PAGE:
NEW ORLEANS - A retired Criminal District Court judge is likely to play a key role in establishing a federal consent decree over Sheriff Marlin Gusman and his prison complex.
Attorneys for the groups negotiating the consent decree have discussed the appointment of Terry Alarcon to the position of “special master,” according to court records. The special master would examine the funding issues between the jail and the city, and report back to a federal judge overseeing the negotiations.
After months of back-and-forth, attorneys for Gusman, the City of New Orleans, the U.S. Justice Department and the Southern Poverty Law Center, have reached a deal on the consent decree, at least in principle, court records show. But one hold-up remains: just how much will the jail reforms cost?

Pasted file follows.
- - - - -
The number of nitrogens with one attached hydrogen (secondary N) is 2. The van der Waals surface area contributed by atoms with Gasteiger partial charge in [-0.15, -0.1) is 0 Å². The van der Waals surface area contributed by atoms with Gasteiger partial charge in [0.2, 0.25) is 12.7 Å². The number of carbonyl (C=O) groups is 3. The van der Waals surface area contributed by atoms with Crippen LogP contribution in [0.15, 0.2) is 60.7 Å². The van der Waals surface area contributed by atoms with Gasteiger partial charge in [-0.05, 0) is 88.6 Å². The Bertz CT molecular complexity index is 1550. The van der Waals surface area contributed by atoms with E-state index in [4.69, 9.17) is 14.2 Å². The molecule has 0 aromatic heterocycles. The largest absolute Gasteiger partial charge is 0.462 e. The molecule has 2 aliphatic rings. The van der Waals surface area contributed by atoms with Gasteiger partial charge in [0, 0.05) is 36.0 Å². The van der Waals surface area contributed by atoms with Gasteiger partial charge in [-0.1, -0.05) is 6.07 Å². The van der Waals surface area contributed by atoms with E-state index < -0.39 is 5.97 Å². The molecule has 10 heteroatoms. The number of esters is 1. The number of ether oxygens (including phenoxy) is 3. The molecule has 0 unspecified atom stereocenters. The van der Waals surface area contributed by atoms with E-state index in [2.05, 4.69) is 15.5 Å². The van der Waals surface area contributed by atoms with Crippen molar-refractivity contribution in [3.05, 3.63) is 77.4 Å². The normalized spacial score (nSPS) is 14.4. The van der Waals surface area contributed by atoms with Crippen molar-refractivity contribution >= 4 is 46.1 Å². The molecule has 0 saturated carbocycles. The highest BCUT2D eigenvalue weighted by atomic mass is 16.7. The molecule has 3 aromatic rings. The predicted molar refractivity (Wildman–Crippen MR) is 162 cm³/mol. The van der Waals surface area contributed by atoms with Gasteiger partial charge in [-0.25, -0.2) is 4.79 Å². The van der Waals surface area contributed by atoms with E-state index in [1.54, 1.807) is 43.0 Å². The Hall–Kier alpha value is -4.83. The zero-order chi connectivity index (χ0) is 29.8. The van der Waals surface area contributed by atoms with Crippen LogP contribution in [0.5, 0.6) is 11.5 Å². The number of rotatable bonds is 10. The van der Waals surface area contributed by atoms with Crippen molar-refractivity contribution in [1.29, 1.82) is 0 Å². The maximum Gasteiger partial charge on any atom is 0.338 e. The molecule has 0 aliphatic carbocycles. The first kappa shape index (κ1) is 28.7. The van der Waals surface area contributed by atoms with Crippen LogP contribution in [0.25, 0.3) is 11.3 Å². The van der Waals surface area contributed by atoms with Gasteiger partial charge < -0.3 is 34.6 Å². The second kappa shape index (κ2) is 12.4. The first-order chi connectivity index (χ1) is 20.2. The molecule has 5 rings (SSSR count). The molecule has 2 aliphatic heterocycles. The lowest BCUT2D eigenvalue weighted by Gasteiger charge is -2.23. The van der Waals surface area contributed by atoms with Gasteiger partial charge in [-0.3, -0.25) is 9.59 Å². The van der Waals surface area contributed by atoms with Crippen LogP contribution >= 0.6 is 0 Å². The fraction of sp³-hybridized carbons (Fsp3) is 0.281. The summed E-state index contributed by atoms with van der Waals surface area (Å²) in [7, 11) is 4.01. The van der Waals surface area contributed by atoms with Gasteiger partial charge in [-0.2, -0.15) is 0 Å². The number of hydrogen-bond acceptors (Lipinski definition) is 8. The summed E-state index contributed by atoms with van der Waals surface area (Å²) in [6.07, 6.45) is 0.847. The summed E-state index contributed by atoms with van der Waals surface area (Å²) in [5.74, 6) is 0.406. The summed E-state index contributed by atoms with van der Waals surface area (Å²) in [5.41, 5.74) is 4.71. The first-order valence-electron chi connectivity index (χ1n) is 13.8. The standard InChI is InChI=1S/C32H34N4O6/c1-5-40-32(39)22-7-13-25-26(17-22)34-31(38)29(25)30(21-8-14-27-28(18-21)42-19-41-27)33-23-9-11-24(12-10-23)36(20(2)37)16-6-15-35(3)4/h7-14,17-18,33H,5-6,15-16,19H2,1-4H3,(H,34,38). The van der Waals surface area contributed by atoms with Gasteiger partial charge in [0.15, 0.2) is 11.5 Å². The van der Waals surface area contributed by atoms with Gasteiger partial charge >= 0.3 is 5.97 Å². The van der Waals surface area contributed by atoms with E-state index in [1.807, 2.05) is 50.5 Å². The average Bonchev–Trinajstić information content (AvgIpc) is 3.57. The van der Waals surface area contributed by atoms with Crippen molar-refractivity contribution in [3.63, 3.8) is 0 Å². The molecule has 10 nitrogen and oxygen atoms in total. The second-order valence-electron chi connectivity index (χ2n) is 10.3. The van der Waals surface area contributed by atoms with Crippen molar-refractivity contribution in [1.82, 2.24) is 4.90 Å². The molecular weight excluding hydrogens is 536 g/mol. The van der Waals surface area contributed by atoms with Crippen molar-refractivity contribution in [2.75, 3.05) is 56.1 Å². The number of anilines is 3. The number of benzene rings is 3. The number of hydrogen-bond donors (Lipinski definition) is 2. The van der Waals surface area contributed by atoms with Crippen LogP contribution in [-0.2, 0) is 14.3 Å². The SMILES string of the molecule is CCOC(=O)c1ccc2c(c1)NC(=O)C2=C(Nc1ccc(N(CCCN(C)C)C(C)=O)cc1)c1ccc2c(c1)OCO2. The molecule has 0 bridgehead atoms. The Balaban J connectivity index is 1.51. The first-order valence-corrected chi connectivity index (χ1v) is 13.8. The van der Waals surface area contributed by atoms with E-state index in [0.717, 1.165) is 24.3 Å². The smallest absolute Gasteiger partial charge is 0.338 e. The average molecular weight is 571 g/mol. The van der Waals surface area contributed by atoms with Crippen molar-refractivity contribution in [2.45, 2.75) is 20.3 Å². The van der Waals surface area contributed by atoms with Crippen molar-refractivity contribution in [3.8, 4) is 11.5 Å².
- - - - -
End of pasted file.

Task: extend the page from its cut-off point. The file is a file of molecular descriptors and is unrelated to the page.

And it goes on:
That’s where the special master comes in.
According to a court order filed Tuesday, attorneys involved in the negotiations have until Wednesday afternoon to object to Alarcon’s appointment, or suggest other candidates for the job. The attorneys are scheduled to meet again Thursday with U.S. District Court Judge Lance Africk.
Gusman and the state of the jail have been under scrutiny for years. The SPLC filed its federal civil rights lawsuit in April and the Justice Department recently joined the case against Gusman. The case is to serve as a vehicle for an eventual consent decree.
Alarcon retired in January after 15 years on the bench at Tulane and Broad. He joined the New Orleans office of law firm Chaffe McCall in September. He has been practicing law since 1979, and previously worked as a state prosecutor, Municipal Court Judge, and later Chief Judge of Criminal Court.